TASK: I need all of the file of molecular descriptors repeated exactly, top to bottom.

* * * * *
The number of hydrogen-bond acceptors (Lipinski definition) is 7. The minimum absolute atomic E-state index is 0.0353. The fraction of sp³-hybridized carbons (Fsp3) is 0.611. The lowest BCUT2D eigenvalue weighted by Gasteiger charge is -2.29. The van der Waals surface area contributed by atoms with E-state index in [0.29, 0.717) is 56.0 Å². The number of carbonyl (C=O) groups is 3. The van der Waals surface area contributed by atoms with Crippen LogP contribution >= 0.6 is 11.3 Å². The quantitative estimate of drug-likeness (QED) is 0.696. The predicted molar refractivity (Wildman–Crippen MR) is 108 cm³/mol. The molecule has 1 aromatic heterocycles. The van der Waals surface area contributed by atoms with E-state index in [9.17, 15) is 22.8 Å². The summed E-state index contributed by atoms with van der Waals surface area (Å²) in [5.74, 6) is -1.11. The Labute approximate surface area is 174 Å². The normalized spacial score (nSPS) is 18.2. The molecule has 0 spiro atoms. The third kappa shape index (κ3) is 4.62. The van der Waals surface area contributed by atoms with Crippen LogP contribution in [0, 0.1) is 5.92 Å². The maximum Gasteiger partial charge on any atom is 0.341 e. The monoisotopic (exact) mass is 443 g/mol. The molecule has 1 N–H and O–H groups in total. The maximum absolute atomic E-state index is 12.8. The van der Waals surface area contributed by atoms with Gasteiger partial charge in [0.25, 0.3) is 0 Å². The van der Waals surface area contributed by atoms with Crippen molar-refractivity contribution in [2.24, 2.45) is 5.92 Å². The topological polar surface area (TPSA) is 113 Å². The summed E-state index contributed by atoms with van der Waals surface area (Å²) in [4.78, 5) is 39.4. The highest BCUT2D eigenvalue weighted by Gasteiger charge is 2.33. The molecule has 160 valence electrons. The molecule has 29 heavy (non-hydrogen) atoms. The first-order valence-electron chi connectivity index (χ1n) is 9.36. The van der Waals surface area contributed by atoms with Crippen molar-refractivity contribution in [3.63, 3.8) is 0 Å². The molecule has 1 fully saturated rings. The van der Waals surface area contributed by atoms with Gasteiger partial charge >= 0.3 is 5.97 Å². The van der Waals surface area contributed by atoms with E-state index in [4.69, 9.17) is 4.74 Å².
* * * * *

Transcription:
The number of hydrogen-bond acceptors (Lipinski definition) is 7. The minimum absolute atomic E-state index is 0.0353. The fraction of sp³-hybridized carbons (Fsp3) is 0.611. The lowest BCUT2D eigenvalue weighted by Gasteiger charge is -2.29. The van der Waals surface area contributed by atoms with E-state index in [0.29, 0.717) is 56.0 Å². The number of carbonyl (C=O) groups is 3. The van der Waals surface area contributed by atoms with Crippen LogP contribution >= 0.6 is 11.3 Å². The quantitative estimate of drug-likeness (QED) is 0.696. The predicted molar refractivity (Wildman–Crippen MR) is 108 cm³/mol. The molecule has 1 aromatic heterocycles. The van der Waals surface area contributed by atoms with E-state index in [9.17, 15) is 22.8 Å². The summed E-state index contributed by atoms with van der Waals surface area (Å²) in [5.74, 6) is -1.11. The Labute approximate surface area is 174 Å². The normalized spacial score (nSPS) is 18.2. The molecule has 0 spiro atoms. The third kappa shape index (κ3) is 4.62. The van der Waals surface area contributed by atoms with Crippen LogP contribution in [0, 0.1) is 5.92 Å². The maximum Gasteiger partial charge on any atom is 0.341 e. The monoisotopic (exact) mass is 443 g/mol. The molecule has 1 N–H and O–H groups in total. The maximum absolute atomic E-state index is 12.8. The van der Waals surface area contributed by atoms with Gasteiger partial charge in [0.25, 0.3) is 0 Å². The van der Waals surface area contributed by atoms with Crippen molar-refractivity contribution in [2.24, 2.45) is 5.92 Å². The topological polar surface area (TPSA) is 113 Å². The summed E-state index contributed by atoms with van der Waals surface area (Å²) in [4.78, 5) is 39.4. The highest BCUT2D eigenvalue weighted by Gasteiger charge is 2.33. The molecule has 160 valence electrons. The molecule has 29 heavy (non-hydrogen) atoms. The first-order valence-electron chi connectivity index (χ1n) is 9.36. The van der Waals surface area contributed by atoms with Crippen molar-refractivity contribution in [3.63, 3.8) is 0 Å². The molecule has 1 fully saturated rings. The van der Waals surface area contributed by atoms with Gasteiger partial charge >= 0.3 is 5.97 Å². The van der Waals surface area contributed by atoms with E-state index in [4.69, 9.17) is 4.74 Å².